That work is complemented by the investment the Government have made in supporting PCCs to commission support services locally, with £68 million of funding nationally going to PCCs. The Ministry of Justice is also funding much of the spending that PCCs do in this area. The PCC for Cleveland has been allocated more than £600,000 to provide support to victims, of which £45,000 is ring-fenced specifically to support victims of child sexual abuse. PCCs also, rightly, choose to invest some of their own funds additionally into these services.

As the hon. Lady mentioned, as a result of the recent competition in her Cleveland PCC area we will be funding Arch North East to provide support to men, women and children across the county. As with all centres receiving MOJ grant funding, the funding will be expected to support victims resident across that entire area, including her borough, irrespective of postcode. Her constituency will continue to be covered by the service.

Arch North East is approximately nine miles from Redcar town centre. This is where my geography may become a little hazy, but I think it is about a 30-minute journey by car or a journey of an hour or so on the 63 bus. I know the hon. Lady mentioned cost, and she is right to highlight the need to remove as many barriers as possible to accessing services.

In addition to usual support services, Arch North East provides independent sexual violence advisers for victims, and they make home visits across the area, including the entirety of the hon. Lady’s borough. Home visits are also offered for children. The service is primed and ready to take on any victims that require support in the area, and reassures us that it has one of the shortest waiting times for services in the country. Arch North East complements services provided by Helen Britton House, a sexual assault referral centre in North Ormesby. The SARC provides 24-hour crisis intervention and support 365 days a year with dedicated specialist staff.

Additionally, the Rape and Sexual Abuse Counselling Centre in Darlington is an hour away from Redcar on the train and is served by good local train connections with nearby towns in Durham and Cleveland. Residents in the north of the PCC area of Cleveland—for example, up towards Hartlepool—would also be able to access services in Northumbria such as SomeOne Cares, Grace Northumberland Rape Crisis and Tyneside Rape Crisis Centre. For residents in the south of the PCC area of Cleveland, Survive North Yorkshire can also be accessed.

I understand that the hon. Lady will be disappointed that one of the centres, which she has highlighted today, was not successful in its bid to secure national funding. I reiterate what I said earlier: she is nothing if not a doughty campaigner for and supporter of her constituents and constituency. However, it would be inappropriate for me to discuss in this Chamber the specific detail of our evaluation of that organisation’s bid, although I will re-emphasise that all bids were measured against clear quality criteria, as well as geographical criteria, with awards made accordingly. The decision not to fund EVA Women’s Aid was not taken lightly.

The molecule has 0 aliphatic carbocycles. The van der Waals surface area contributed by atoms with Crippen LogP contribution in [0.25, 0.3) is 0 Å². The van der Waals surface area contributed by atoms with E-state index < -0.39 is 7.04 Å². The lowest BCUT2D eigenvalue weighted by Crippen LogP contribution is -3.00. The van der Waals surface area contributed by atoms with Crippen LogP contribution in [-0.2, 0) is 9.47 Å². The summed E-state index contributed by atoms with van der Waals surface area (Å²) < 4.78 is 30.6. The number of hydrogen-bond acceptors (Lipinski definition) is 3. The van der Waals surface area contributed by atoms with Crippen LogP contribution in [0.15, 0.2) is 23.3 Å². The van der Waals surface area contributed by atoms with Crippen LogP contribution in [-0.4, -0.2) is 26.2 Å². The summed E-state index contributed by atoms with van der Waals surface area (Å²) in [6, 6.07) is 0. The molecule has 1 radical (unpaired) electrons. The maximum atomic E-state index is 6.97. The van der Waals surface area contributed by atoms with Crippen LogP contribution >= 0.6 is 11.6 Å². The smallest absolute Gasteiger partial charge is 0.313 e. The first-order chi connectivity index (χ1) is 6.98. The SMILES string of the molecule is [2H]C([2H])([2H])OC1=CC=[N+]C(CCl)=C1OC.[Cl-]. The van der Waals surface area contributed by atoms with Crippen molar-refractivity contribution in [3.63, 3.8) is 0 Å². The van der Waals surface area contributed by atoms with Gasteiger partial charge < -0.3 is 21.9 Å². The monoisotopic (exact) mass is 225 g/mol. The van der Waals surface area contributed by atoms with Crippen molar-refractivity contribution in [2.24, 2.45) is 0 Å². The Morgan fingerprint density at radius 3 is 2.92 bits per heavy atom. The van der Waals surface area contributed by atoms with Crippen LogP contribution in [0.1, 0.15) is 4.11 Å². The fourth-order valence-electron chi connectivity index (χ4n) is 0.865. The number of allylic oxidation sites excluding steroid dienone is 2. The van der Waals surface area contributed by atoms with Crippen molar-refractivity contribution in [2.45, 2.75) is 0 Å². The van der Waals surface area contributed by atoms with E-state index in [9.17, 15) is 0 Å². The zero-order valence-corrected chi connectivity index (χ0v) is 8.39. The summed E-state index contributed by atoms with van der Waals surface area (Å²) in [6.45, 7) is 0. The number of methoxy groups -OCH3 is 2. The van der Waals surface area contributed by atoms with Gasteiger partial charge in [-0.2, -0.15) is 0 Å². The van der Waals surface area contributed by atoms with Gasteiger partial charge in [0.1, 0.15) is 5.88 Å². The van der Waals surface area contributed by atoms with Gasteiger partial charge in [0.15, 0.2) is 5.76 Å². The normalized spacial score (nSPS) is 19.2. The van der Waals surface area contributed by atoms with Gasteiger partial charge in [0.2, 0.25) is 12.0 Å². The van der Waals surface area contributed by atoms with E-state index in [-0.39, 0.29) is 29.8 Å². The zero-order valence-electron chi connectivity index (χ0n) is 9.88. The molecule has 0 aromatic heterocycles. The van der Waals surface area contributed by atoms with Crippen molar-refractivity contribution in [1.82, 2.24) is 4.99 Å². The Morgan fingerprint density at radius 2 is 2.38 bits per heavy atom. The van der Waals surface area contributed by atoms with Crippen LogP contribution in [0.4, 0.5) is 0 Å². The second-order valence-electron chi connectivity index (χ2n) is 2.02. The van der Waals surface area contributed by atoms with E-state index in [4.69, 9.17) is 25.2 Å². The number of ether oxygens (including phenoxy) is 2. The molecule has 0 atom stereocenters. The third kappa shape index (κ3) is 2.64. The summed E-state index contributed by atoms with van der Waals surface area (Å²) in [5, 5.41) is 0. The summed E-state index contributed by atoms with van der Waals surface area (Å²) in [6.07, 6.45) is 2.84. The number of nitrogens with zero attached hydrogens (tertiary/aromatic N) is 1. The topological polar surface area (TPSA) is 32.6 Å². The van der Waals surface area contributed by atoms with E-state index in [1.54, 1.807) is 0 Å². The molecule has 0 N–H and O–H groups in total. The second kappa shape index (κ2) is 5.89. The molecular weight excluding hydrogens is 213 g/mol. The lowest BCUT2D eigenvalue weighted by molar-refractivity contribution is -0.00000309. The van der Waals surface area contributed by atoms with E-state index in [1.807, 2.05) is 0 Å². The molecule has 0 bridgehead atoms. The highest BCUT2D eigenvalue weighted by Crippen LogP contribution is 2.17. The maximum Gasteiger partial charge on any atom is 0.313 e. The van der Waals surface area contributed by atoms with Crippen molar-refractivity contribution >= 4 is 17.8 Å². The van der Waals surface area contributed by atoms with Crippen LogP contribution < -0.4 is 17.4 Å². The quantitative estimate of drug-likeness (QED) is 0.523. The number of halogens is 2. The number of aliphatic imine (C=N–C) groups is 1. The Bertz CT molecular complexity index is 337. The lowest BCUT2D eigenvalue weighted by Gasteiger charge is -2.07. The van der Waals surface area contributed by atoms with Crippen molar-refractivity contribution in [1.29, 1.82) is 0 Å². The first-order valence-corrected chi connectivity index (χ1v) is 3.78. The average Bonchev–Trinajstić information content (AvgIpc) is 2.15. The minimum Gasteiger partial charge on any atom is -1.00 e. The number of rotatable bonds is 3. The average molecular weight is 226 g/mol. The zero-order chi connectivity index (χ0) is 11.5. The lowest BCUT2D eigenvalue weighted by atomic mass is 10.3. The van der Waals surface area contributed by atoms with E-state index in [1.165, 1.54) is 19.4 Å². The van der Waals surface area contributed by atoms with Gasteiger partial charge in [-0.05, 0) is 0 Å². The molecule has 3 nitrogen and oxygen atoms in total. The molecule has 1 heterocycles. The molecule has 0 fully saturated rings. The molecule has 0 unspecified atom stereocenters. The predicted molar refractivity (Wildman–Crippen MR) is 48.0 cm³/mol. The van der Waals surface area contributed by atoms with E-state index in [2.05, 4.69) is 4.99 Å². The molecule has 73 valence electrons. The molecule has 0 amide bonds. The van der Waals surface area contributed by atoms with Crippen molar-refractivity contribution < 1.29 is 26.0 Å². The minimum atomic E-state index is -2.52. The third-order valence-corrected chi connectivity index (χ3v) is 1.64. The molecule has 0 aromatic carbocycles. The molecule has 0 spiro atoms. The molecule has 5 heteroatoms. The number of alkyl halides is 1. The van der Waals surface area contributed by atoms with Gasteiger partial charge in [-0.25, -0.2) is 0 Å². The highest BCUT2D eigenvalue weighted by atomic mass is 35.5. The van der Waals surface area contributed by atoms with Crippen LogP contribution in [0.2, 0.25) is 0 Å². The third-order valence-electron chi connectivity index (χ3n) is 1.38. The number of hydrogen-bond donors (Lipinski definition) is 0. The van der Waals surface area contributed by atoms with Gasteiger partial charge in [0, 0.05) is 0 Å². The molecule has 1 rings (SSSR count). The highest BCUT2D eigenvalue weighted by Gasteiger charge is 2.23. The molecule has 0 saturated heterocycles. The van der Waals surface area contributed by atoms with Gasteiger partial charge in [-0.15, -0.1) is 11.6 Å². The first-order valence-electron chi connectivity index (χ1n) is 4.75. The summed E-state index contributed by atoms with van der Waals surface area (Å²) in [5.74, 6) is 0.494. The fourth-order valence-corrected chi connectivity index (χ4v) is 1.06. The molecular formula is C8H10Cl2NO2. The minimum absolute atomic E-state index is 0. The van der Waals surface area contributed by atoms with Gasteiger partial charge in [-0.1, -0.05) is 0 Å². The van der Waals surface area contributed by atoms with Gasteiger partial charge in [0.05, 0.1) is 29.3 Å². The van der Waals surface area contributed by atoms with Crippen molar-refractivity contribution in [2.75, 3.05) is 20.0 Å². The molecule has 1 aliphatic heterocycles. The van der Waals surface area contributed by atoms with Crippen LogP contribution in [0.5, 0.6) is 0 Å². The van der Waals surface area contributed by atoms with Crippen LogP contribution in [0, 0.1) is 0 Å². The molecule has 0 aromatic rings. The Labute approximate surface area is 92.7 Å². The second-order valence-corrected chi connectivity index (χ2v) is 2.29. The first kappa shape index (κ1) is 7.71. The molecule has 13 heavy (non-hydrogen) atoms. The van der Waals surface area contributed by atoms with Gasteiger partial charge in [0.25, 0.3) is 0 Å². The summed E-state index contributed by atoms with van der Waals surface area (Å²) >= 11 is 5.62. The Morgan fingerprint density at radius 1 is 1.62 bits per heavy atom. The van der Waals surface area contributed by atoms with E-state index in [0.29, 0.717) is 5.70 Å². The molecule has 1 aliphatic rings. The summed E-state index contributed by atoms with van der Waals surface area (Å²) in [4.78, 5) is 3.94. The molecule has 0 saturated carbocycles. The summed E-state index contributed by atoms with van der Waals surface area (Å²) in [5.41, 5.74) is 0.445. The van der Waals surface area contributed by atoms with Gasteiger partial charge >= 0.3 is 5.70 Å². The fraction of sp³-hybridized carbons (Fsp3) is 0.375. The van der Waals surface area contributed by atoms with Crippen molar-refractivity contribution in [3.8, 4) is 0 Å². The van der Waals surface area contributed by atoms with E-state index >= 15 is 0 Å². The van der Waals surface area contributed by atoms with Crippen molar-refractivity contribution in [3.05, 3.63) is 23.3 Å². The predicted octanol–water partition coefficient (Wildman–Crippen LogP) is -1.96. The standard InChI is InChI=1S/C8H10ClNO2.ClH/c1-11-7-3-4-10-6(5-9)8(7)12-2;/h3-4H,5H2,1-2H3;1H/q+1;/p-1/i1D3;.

I recognise the value that providers bring to those whom they support and to the local community and the point that the hon. Lady rightly makes about the need, in this space, for familiarity and trust at the heart of conversations. However, my primary consideration must be to provide the best-quality support to victims, even if on occasion that means taking a difficult decision such as the one under discussion. I regret to say to the hon. Lady that we will not be revisiting the decision. I know that she will be disappointed by that, but I feel it is important that I am honest with her.

As the hon. Lady mentioned, EVA Women’s Aid will receive a three-month extension of its current MOJ grant, to help it to adjust during this transition period. I understand that EVA was also not successful in a recent competition for PCC funding. The hon. Lady may wish to discuss with Cleveland’s PCC his decision in that respect as well; I imagine she probably will do so.

The House should be in no doubt that the Government are determined that victims of rape and sexual violence will be supported by high-quality, accessible services throughout their journey to try to cope and recover from these hideous crimes. I look forward to continuing to work with colleagues across Government, with the specialist support organisations that have helped to shape our victims strategy and with colleagues across the House on this agenda, to ensure that all victims of crime have access to the high-quality services that they need and deserve.

Victims of these most appalling crimes rely on all of us in the House, irrespective of whether we are in government or opposition and of whether we are a Front Bencher or Back Bencher, to represent their needs and to ensure that they receive the support to which they are entitled. It is a privilege to work with colleagues across Government and across the House. In this context, although she is not here given the nature of this debate, I also pay tribute to the shadow Minister, Gloria De Piero, with whom I work closely on these issues. She, too, is a doughty champion of victims of crime. We will continue to work to ensure that victims in Cleveland and in all areas of England and Wales are heard and supported.

In conclusion, I appreciate that the hon. Member for Redcar will be disappointed by the outcome of the process, but I again reiterate my commitment to continue working with her to ensure that her constituents get the services that they need. I again pay tribute to her dedication to her constituents in bringing forward this debate and thank her for doing so.

Question put and agreed to.

Sitting suspended.